What is Exparel?
Exparel is a liposomal bupivacaine pain reliever, or anesthetic, that can be injected into the surrounding tissues of a surgical site intraoperatively (during surgery) to reduce pain for an extended period of time, more so than any other local anesthetics.
Exparel is made by Pacira Pharmaceuticals and was FDA (Food and Drug Administration) approved by clinical trials in 2011.
From a chemistry/biology standpoint, the medication consists of bupivacaine (a well-known anesthetic) contained within liposomes (fat molecules) that slowly release controlled amounts of the anesthetic over time. Therefore, postoperative analgesia is much more easily controlled and the time point from wearing off (unlike lidocaine with or without epinephrine) is extended. The injections of Exparel can be done during many surgical procedures to help with postsurgical pain long after the surgery is complete and considered helpful in reducing the need for opioid pain relievers. It is also suggested that Exparel can help decrease the time needed for a patient to stay at a surgical center or hospital after their procedure.
How is Exparel used?
Exparel can be used in orthopedic, plastic, hemorrhoid, and podiatric surgeries to help control postoperative pain. Exparel was first approved for use in pain management in hemorrhoidectomy and bunionectomy procedures, but with its effectiveness and almost negligible side effect profile, Exparel has been used in many other settings:
- General surgery (like hernia repairs, weight loss surgery)
- Orthopedic surgery (like knee replacements or knee arthroplasty, hip replacements)
- Oral surgery (like wisdom teeth extractions and jaw surgeries)
- Obstetrics/Gynecologic surgery (like hysterectomies, fibroid removals)
- Plastic and reconstructive surgery
What use does it have in plastic surgery?
In plastic surgery, doctors have used it for cosmetic and reconstructive surgeries. Some common examples of surgeries where Exparel might be used are:
- Abdominoplasties (tummy tucks with or without liposuction)
- Breast Augmentation, Mastopexy (breast lift) and/or breast reduction
- Breast reconstruction (in the case of patients undergoing breast cancer surgery)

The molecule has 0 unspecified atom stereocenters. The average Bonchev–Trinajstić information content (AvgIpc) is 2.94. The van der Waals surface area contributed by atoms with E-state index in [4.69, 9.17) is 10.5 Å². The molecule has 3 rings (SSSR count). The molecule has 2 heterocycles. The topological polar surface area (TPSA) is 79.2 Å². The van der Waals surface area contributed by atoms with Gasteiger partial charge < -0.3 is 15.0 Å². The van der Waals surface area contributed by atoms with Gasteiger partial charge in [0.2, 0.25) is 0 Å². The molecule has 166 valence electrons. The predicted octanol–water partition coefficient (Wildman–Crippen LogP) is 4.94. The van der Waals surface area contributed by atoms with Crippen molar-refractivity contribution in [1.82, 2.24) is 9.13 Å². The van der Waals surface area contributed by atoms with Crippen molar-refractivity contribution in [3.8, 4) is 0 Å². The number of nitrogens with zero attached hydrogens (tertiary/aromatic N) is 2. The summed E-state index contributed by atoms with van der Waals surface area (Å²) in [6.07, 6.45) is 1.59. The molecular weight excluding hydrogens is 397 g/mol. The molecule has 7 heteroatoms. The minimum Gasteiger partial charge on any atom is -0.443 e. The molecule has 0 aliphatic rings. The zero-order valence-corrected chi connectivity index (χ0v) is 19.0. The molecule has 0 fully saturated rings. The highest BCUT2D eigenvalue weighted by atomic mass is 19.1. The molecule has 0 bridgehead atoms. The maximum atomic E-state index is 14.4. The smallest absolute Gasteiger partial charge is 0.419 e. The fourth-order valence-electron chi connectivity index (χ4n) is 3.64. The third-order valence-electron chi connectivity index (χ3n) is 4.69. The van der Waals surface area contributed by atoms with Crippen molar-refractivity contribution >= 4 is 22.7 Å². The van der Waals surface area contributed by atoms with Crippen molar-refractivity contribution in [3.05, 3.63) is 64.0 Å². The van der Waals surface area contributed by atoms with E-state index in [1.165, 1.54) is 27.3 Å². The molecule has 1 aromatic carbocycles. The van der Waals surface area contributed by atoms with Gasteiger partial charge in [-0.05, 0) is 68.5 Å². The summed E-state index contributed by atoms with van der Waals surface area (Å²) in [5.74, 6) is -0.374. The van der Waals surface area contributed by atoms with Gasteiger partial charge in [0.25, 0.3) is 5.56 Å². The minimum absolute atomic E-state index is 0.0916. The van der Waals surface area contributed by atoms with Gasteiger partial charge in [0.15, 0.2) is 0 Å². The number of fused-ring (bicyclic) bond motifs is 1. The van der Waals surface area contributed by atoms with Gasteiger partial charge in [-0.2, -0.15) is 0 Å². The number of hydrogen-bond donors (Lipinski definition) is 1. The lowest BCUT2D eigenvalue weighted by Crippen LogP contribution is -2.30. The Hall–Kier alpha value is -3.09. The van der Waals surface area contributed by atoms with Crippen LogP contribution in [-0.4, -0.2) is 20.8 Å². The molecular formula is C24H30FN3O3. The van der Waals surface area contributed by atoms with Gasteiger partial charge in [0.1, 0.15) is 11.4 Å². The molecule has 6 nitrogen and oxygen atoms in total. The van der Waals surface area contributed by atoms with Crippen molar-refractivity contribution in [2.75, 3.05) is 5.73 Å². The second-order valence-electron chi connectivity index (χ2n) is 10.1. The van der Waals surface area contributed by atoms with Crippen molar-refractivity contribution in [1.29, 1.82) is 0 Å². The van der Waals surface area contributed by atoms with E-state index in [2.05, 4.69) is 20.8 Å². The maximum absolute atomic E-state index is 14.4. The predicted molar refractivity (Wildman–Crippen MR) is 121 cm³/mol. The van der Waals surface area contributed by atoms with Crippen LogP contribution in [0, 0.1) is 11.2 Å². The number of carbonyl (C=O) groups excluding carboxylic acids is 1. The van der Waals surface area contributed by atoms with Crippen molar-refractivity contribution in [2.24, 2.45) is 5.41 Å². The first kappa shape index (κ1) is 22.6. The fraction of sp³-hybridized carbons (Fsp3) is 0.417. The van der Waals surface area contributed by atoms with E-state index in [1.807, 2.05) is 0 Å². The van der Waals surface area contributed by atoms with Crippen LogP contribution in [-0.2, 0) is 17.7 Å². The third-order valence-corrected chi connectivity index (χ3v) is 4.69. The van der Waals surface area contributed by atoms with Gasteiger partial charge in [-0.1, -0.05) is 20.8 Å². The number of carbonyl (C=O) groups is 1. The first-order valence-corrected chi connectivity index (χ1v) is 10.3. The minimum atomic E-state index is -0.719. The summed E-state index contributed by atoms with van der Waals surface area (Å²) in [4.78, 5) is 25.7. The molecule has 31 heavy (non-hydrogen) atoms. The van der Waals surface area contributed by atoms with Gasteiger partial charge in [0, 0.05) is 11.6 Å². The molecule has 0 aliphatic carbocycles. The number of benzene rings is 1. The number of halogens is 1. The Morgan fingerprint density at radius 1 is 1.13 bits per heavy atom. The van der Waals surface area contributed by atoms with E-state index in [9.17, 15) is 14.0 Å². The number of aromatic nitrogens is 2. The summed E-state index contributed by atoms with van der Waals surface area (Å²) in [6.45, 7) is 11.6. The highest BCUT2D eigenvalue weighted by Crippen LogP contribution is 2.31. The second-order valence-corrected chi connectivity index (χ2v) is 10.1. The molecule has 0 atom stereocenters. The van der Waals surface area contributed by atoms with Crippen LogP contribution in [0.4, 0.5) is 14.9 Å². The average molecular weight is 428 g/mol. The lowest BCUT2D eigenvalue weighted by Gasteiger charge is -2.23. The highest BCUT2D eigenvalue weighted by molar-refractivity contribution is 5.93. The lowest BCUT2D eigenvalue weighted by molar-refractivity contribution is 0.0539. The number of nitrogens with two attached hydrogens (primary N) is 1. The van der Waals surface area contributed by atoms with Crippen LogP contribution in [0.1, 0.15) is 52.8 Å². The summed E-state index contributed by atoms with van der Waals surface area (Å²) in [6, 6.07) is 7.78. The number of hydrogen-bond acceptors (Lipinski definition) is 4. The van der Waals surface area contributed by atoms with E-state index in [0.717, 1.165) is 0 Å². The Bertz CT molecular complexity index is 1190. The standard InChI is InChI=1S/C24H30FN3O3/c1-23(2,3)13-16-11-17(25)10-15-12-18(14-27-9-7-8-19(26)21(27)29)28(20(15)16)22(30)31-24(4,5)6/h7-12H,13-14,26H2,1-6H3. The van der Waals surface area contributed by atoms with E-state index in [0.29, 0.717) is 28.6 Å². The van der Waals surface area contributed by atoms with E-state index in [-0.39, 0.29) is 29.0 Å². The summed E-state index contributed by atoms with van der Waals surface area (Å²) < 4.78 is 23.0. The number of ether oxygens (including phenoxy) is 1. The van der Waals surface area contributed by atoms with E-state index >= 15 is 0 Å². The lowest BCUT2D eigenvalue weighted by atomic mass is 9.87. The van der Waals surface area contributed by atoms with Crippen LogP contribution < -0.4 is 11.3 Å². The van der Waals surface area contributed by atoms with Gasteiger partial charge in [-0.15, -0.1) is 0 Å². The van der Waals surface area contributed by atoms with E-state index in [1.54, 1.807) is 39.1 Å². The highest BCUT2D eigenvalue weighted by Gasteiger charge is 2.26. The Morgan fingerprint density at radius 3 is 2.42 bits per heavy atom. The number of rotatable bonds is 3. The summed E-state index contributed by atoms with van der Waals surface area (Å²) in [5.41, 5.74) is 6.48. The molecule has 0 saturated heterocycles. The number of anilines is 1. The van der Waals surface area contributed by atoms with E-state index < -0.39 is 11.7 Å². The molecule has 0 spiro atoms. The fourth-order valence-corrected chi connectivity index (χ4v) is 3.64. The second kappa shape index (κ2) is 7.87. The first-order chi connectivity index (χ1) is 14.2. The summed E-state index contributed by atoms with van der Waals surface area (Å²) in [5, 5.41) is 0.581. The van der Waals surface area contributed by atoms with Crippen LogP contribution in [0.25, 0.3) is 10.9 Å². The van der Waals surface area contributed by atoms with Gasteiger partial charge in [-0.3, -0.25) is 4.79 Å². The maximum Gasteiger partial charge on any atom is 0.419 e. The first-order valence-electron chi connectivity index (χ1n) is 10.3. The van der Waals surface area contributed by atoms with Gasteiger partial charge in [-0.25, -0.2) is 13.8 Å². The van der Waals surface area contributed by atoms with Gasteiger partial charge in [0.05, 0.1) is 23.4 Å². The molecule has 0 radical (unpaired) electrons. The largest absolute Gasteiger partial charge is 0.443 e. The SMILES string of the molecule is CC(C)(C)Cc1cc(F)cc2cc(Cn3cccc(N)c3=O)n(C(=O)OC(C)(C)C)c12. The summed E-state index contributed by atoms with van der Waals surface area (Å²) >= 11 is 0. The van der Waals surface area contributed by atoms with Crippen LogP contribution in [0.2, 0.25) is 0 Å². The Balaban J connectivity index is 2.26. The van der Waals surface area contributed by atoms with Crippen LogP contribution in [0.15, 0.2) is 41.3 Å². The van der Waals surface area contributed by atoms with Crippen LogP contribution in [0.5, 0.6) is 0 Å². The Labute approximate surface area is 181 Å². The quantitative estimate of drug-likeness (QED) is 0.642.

What are the benefits of Exparel use?
Exparel is injected directly at the surgical site, unlike oral pain medications or anesthetics through an IV or a pain pump for long acting pain relief or rescue therapy. The pain after a surgery is usually at its peak for the first several days and Exparel helps keep that pain at bay for those first several days before it wears off.
In the hemorrhoidectomy and bunionectomy studies using Exparel, it was significantly better at reducing pain intensity within the first 12 hours post-op than those who received placebo (normal saline). It was also determined that the method of action being similar to that of unencapsulated bupivacaine HCL, resulted in Exparel having a similar safety monograph.
When considering a breast augmentation or abdominoplasty, the pain levels (or pain scores from 1-10, 10 being the worse imaginable pain) can be more significant than some other cosmetic surgeries in light of the muscles of the chest or abdomen, respectively, being involved in the surgery. Many plastic surgeons in clinical practice have adopted using Exparel regularly for these, and other plastic surgeries, because of its improved recovery time and shortened hospital stays. The medication is touted to last as long as 72 hours post-operatively and therefore can help patients get to the milestone of moving out of bed sooner and decreasing their oral pain reliever use.
What are the risks of Exparel use?
In the initial clinical trials of the medication for approval in hemorrhoidectomy and bunionectomy surgeries, investigators found there were no systemic or local side effects of the drug that were different from the already approved bupivacaine HCL control group. The medication is broken down (or metabolized) through the liver, so caution is recommended when a patient has a known history of liver disease.
A clinical study conducted from April 2012 to July 2014 showed no serious adverse effects occur with any of the 17 patients who received Exparel via instillation or infiltration during breast augmentation surgery.
Lastly, the pivotal studies conducted with Exparel noted that following the administration of the medication, the most common side effects were constipation, nausea, and vomiting.
Final thoughts on Exparel
With the advent of the opioid epidemic on the United States today, reducing and potentially avoiding opiate use (like morphine or oxycodone) is vital to fighting back on its detrimental impact, especially in the case of elective procedures. Having adequate pain control after a procedure will give patients the ability to move more easily with less pain sooner, and therefore reduce their risks of post-operative complications like atelectasis and blood clots. Should you be planning on a future cosmetic procedure, or any surgical intervention in the future that may require pain medication, discuss with your doctor if Exparel, the extended-release liposomal bupivacaine, could be used for your procedure and if there will be any additional cost if it is appropriate.